Production impacts from reduced nitrogen fertiliser strategies

High input costs are front and foremost of growers minds. UK produced Ammonium Nitrate (AN) increased 182% between Jun-21 and Mar-22, to a price of £839.00/t. With the outlook for natural gas prices (the feed stock for AN) well supported, driven by the war in Ukraine, it is well to assume that fertiliser prices could stay strong for the foreseeable future. With high input costs, we may well see a shift in fertiliser use this season and next, or potentially an impact in planted area for those crops which are more input intensive.

Last Friday, Mark explored different nitrogen application strategies. These highlighted the economic impact to the grower of either applying fertiliser as per the recommended economic amount, or reducing it by either 25% or 50% this season. The results of this can be found here. This week, I look at what these scenario outcomes could equate to for UK production overall.

The scenarios​

The below tables outline the scenarios put forward and the predicted impact on crop yields. For production impacts, I have taken three of these scenario’s:
  • Applying at the usual recommended amount for 2022
  • Applying 75% of the typical application rate for 2022
  • Applying 50% of the typical application rate for 2022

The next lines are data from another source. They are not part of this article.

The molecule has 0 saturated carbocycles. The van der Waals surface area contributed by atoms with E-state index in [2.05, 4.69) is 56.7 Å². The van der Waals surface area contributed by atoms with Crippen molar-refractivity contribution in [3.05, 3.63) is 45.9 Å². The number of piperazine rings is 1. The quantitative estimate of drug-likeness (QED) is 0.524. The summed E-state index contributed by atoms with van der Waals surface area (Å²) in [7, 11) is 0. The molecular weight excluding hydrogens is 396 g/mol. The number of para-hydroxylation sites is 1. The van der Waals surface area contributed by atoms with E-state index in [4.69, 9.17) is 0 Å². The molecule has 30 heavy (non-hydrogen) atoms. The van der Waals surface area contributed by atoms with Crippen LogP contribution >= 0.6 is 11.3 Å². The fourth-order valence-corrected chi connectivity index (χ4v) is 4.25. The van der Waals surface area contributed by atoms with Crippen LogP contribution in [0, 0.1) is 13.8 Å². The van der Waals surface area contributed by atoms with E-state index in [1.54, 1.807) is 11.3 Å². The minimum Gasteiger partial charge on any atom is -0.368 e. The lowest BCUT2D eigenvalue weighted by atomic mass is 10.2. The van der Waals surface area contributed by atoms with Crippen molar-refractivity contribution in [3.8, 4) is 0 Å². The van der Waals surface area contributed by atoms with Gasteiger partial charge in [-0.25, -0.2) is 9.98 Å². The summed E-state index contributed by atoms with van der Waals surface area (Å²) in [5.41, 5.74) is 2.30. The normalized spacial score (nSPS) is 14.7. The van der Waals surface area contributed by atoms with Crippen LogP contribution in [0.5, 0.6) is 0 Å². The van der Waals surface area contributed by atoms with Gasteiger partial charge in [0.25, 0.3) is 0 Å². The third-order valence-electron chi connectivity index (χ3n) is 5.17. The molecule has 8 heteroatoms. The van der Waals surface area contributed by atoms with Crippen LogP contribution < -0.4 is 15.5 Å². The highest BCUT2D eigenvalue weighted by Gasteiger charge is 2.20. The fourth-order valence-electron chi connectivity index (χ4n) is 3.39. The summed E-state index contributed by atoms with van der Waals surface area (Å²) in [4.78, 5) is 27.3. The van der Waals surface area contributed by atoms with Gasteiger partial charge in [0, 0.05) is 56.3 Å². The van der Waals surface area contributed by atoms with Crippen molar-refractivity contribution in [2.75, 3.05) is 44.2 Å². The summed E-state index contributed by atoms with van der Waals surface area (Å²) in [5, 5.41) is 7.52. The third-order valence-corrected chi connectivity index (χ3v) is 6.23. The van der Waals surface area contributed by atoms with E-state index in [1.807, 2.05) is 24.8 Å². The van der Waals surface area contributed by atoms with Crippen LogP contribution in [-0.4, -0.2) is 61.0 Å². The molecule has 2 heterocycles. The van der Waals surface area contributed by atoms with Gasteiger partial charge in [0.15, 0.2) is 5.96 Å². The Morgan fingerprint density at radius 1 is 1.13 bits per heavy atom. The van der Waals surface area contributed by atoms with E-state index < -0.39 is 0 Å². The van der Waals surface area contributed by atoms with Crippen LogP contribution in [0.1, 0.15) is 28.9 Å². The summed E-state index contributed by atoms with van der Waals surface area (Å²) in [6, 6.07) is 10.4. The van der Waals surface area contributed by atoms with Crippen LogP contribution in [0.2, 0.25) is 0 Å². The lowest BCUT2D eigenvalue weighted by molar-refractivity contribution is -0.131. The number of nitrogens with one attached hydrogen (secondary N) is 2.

Table showing fertiliser application scenarios

Table showing yield impact of fertiliser application

Yields were predicted to fall 2% under the economic optimum for winter feed wheat compared to 11% if AN (ammonium nitrate) fertiliser was applied at half rate. For winter rape this was a decline of 3% under the economic optimum and a fall of 9% if AN applied at 50% of the typical amount.

The results​

Using the area’s forecast from the AHDB’s Early Bird Survey, against the 5-year average Defra yield, winter wheat production could increase this year to c.14.4Mt. This would be an increase of just under 400Kt on the year.
However, should we see nitrogen fertiliser application rates drop by 50%, production could potentially be 11% less than the BAU scenario. This is purely driven by the yield impact as a result of reduced fertiliser application, and does not take into account macro factors, such as weather. By reducing fertiliser applications by only 25%, unsurprisingly the yield impact is less, but potential production could still reduce by 5%.
We know that, as at the end of April, 83% of the winter wheat crop was rated “good-excellent”. However, rain was needed to fulfil it’s full yield potential and May has been dry to date.

Table showing production impact on fertiliser application

A fertiliser reduction strategy has less of an impact on the barley output, with only spring barley crops being affected. Applying nitrogen at 50% BAU levels could see UK spring barley production back 3%, but just reduced by 1% should 75% of intended nitrogen fertiliser be used instead.